The South Australian Health and Medical Research Institute’s (SAHMRI) Wellbeing and Resilience Centre is thrilled to announce the launch of a new program targeted at community football leagues and secondary schools.
‘Resilience in Sport’, being headed up by former Adelaide Crow, Brent Reilly who joined the Wellbeing and Resilience Centre two years ago, is a program that will offer help, support and direction, for not only aspiring young, but also established athletes.
It will focus on four main areas – injury, performance, expectations and relationships.
PERMA+ - preparing individuals and teams to face challenges
The evidence-based skills that Brent delivers, PERMA+, provides individuals and teams with a common language and a toolbox of ‘go to’ pathways that can be utilised to help better deal with challenges and adversity. People undergoing the training will learn gratitude, mindfulness, listening and communication skills, and also how to set personal goals that align with their own values and strengths.
The PERMA+ training currently being delivered by Brent through the Wellbeing and Resilience Centre, is the educational tool that can be incorporated into life skill management. It will help prepare participants for the challenges of sport and it can be seen as a duty of care now, and for the future growth and prospects of all players.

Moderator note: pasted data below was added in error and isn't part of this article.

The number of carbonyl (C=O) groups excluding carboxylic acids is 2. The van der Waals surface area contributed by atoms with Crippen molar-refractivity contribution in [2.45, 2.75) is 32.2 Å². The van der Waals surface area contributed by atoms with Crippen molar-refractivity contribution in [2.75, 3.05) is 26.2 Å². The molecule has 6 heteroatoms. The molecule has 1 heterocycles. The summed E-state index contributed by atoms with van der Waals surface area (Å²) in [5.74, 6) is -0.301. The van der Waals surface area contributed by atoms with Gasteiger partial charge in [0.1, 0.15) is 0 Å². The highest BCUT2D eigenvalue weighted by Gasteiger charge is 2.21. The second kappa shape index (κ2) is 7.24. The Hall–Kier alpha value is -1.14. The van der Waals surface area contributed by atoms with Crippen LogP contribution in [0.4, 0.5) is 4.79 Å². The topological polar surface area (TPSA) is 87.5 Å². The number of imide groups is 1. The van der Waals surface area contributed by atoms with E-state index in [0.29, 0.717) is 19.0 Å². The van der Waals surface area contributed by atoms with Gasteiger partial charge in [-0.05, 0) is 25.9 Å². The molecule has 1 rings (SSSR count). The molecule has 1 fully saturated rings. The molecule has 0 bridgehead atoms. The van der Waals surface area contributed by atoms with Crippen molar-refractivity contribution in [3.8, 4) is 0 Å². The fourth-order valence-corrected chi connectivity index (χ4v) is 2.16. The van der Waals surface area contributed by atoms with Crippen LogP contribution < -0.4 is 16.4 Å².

From elite footballer to Resilience Trainer
After 203 AFL games, Brent’s career was cut short following a training accident, which left him with a fractured skull and no other prospect than an early retirement.
The experience of relocating from home at just 18 years of age, and the rigours of life as an elite sportsperson, handling injury, constant performance pressure and the expectations of family, teammates, coaches and the media, had well equipped Brent for success on the field.
However, the huge challenge of his forced transition required an even greater effort.
Brent has brought his wealth of experience as an elite AFL player and honed his skills as a Resilience Trainer, drawing upon the life learnt lessons of his sporting career and the incredible journey, overcoming the effects of his serious head injury.
Brent said that learning about the research behind resilience helped with his transition from an elite athlete into the real world.
"During my career, I had highs and lows, but I have no doubt that knowing these skills would have helped me bounce back from these adversities,” Brent said.
Gabrielle Kelly Director, Wellbeing and Resilience Centre, SAHMRI said that elite sportsmen and women work so hard to get to the top of the tree and they play an important role in our society.
"To see them crushed by the transition into everyday life is tragic: this is a predictable health risk and we owe it to them to come up with some systematic solutions to help them back into a healthy life journey. Work, age-related or baby-related transitions,” Gabrielle said.
To learn more about this work and the positive outcomes being achieved by Brent through ‘Wellbeing in Sport’ at SAHMRI, please visit wellbeingandresilience.com.